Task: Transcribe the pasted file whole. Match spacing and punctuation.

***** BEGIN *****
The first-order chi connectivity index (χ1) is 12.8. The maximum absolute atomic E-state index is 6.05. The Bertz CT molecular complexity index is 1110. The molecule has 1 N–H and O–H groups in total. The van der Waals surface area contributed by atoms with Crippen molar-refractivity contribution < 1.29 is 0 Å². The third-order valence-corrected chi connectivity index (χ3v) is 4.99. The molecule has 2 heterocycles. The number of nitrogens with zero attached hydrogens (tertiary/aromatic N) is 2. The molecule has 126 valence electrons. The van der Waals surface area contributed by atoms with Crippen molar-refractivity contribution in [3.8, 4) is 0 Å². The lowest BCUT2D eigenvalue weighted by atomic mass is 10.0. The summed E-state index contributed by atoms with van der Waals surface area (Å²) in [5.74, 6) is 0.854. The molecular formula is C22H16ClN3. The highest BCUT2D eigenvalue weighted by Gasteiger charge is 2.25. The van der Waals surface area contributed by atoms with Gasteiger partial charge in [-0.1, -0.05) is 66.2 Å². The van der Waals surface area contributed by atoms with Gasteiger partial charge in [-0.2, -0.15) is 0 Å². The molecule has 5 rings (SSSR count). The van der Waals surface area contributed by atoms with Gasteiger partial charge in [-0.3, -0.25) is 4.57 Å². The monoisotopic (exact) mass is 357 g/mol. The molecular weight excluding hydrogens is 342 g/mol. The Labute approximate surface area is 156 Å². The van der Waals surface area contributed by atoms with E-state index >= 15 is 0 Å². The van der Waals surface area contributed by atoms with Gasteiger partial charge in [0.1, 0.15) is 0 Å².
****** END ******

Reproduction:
The first-order chi connectivity index (χ1) is 12.8. The maximum absolute atomic E-state index is 6.05. The Bertz CT molecular complexity index is 1110. The molecule has 1 N–H and O–H groups in total. The van der Waals surface area contributed by atoms with Crippen molar-refractivity contribution < 1.29 is 0 Å². The third-order valence-corrected chi connectivity index (χ3v) is 4.99. The molecule has 2 heterocycles. The number of nitrogens with zero attached hydrogens (tertiary/aromatic N) is 2. The molecule has 126 valence electrons. The van der Waals surface area contributed by atoms with Crippen molar-refractivity contribution in [3.8, 4) is 0 Å². The lowest BCUT2D eigenvalue weighted by atomic mass is 10.0. The summed E-state index contributed by atoms with van der Waals surface area (Å²) in [5.74, 6) is 0.854. The molecular formula is C22H16ClN3. The highest BCUT2D eigenvalue weighted by Gasteiger charge is 2.25. The van der Waals surface area contributed by atoms with Gasteiger partial charge in [-0.1, -0.05) is 66.2 Å². The van der Waals surface area contributed by atoms with Gasteiger partial charge in [-0.2, -0.15) is 0 Å². The molecule has 5 rings (SSSR count). The van der Waals surface area contributed by atoms with Gasteiger partial charge in [-0.3, -0.25) is 4.57 Å². The monoisotopic (exact) mass is 357 g/mol. The molecular weight excluding hydrogens is 342 g/mol. The Labute approximate surface area is 156 Å². The van der Waals surface area contributed by atoms with E-state index >= 15 is 0 Å². The van der Waals surface area contributed by atoms with Gasteiger partial charge in [0.1, 0.15) is 0 Å².